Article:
That was why I said a lot of people would not like what I am going to say. If I should say my mind, a lot of people are going to go crazy. Nothing has changed in the industry; there is nothing different from the movies you watch in the cinema and the movies that they produce in Asaba. For me, it is just the better and quality tools being used.
What’s the way forward for quality movies?
My husband is my biggest critic. So, I will say that it is either the creative people are not being given enough opportunity or the leadership of Nollywood somehow lacks creativity. We need originality and creativity and I know that in Nigeria, we have an abundance of such people, but either that they don’t have the opportunities. Apart from creativity, we still need people in the area of sponsorship and people that will spur us to move forward. I know very well that we have a lot of creative people and a lot of original ideas but we lack the opportunity and help to get them out.
Talking about creativity, we have new crops of people in the industry now. Would you say that producers prefer to use these new crops of actors?
I can’t really say but I know that most of these new actors are good. But there are still some of them that need a lot of training. I have heard in some places that the old actors need to come back, as they don’t understand the new ones. I don’t know if that is a compliment or something else, I have heard people say that to me a lot. We don’t have places where new actors can actually go and train. And on the issue of them being preferred by the producers, I can’t really say, but I know it has always been a norm in the industry for producers to go for the person that the face will sell market more. So, if they think that the new faces sell market more, maybe that is why, but I know to a large extent that, producers don’t call people because they are very good.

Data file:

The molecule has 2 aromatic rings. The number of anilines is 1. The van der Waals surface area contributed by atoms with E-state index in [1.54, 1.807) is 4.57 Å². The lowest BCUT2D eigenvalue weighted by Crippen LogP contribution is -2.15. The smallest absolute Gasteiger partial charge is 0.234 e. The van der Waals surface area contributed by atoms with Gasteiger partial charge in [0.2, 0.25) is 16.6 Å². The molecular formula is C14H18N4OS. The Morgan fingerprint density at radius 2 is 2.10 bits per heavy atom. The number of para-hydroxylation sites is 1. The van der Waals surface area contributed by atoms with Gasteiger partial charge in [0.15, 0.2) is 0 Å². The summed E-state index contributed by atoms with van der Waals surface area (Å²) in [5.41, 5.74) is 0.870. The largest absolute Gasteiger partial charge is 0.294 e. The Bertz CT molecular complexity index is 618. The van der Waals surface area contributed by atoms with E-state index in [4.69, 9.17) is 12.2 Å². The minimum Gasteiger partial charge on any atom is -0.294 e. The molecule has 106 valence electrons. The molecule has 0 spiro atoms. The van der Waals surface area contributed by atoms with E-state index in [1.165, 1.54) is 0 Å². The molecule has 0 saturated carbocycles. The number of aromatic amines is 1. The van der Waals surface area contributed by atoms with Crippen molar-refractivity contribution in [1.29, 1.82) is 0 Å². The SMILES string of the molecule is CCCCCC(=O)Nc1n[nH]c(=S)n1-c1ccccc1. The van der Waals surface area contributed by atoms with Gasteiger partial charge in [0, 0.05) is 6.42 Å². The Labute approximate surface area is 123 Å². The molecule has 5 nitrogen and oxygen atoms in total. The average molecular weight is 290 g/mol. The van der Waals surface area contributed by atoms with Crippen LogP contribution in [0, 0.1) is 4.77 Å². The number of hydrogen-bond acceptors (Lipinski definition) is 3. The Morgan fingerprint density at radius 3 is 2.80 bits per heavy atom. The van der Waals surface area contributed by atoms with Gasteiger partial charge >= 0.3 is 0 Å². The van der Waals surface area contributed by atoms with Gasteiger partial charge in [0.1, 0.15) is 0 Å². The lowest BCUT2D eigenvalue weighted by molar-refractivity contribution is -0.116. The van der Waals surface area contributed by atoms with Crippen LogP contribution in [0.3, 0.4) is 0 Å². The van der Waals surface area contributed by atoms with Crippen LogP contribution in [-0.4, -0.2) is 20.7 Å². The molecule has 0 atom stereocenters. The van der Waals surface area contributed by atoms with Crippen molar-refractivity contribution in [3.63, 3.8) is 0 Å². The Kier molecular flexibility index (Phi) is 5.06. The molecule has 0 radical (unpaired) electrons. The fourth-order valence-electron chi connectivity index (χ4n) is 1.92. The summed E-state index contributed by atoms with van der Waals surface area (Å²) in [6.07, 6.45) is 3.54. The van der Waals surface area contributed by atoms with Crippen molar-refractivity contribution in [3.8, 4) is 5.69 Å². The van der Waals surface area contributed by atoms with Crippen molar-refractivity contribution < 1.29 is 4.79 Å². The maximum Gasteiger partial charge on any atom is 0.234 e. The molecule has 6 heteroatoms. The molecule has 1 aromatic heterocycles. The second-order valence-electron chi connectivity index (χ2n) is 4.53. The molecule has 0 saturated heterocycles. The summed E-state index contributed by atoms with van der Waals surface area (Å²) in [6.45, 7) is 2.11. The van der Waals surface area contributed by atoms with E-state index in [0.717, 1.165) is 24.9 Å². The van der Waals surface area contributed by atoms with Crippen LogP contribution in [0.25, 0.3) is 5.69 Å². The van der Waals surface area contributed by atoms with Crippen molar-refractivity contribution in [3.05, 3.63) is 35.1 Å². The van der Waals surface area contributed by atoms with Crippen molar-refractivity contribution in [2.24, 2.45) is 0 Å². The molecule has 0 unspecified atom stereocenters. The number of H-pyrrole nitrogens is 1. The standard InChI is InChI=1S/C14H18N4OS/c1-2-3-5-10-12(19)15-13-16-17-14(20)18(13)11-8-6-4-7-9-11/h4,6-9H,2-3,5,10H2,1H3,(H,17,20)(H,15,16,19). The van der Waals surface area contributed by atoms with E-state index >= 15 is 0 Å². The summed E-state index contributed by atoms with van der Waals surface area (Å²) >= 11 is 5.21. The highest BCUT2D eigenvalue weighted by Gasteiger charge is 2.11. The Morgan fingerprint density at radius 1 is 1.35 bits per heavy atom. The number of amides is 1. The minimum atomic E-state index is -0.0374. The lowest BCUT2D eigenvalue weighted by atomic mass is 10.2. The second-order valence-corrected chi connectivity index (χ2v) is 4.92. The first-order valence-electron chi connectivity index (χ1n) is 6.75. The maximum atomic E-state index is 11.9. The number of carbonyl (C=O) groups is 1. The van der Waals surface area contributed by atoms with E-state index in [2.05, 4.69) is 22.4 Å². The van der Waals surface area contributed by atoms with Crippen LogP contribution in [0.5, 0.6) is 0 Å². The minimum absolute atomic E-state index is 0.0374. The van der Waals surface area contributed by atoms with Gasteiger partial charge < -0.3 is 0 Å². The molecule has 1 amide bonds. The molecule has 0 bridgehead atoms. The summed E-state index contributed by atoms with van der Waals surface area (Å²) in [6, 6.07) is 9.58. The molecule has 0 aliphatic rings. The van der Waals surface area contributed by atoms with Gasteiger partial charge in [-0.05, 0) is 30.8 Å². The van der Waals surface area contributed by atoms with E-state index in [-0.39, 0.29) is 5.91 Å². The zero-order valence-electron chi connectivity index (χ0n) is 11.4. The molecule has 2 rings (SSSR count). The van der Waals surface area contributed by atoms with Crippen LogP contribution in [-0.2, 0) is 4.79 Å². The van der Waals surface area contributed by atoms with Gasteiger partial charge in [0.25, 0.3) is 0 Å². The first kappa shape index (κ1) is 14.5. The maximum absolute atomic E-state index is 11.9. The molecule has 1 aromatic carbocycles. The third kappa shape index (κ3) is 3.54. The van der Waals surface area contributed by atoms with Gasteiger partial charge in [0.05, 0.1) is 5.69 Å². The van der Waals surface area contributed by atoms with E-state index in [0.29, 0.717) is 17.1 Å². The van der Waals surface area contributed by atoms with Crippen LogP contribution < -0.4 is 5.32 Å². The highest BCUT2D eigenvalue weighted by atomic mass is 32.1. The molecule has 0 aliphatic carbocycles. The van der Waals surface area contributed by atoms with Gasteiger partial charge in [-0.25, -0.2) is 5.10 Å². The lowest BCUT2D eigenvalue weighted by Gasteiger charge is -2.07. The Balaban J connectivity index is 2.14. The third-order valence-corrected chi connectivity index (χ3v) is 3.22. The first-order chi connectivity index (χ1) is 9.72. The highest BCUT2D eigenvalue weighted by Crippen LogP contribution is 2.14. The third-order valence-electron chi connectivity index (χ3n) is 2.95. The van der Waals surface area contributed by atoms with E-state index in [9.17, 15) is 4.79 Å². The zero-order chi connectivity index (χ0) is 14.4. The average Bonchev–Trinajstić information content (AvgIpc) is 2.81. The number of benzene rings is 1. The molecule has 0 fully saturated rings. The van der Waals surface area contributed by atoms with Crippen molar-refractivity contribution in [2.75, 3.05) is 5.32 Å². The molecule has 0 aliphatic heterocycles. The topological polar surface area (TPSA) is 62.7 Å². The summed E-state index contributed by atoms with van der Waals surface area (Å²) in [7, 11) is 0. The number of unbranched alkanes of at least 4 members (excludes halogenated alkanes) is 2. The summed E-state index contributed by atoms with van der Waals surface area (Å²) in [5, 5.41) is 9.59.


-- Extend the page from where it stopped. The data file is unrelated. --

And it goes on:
Would you also attribute this to the fees they pay to the new ones compared to the old ones?
To be honest, I think there are some old ones that won’t mind whatever fees they are paying to the new ones. I know a whole lot of people would say there are no jobs, like the old ones will say there are no jobs coming their way. So, I don’t think it’s the fees but the faces that sell movies.
There is this rumour that people in the industry use devilish power or what they call ‘juju’ on others. Is that true?
Are you kidding me? I have no idea. Like you heard, I have also heard but my own prayer is that I don’t come across anybody that does that. But I wonder why they would have to do that, the industry is so large, it can contain everybody. So, why would they need those fetish and devilish things? Is it for more work? You can’t even be on three different locations at a time.
How did you come into the industry in the first place?
I have always wanted to act. In my nursery school days, the major programme I took part was dancing. Then from my primary to secondary school, there was no drama that I didn’t partake. My mom has always known that to be part of me. So, when I watched movies, I would be like, ‘mummy I want to act’ and she would always laugh. My mom was working with the Union Bank then and she always says that Pete Edochie was one of their customers. So, in my mind, I would say ‘will this woman ever introduce me to him?’ But I never knew how to tell her. Then, there was this day that everybody in my house traveled apart from my elder sister. I came back and she wasn’t at home, but someone told me where she went. I went there to collect the house key but when I got there, they were having an audition. They were asking some people to act this way and others that way. The person that was directing was Lancelot Odua Imasuen. And he said, ‘you this way’. I forgot the key that I went to collect and joined the queue. The next day, my sister came home and said that my name came out. And that was it; that was how I did my first movie, ‘Alternative’. From there, I continued. I started in the industry early enough, I got into the industry when I was 17 going on 18 and in December 2005, I got married.
How much were you paid for that movie?
N2,000 and I played six scenes, and it was a big deal for me. It was my second time to earn money. Before that time, I had worked as a receptionist somewhere; the manager chased me to my house, I think he wanted to woo me, and after that one month, I collected my N4,500 salary and ran away.
What’s the worst thing you have ever heard about yourself?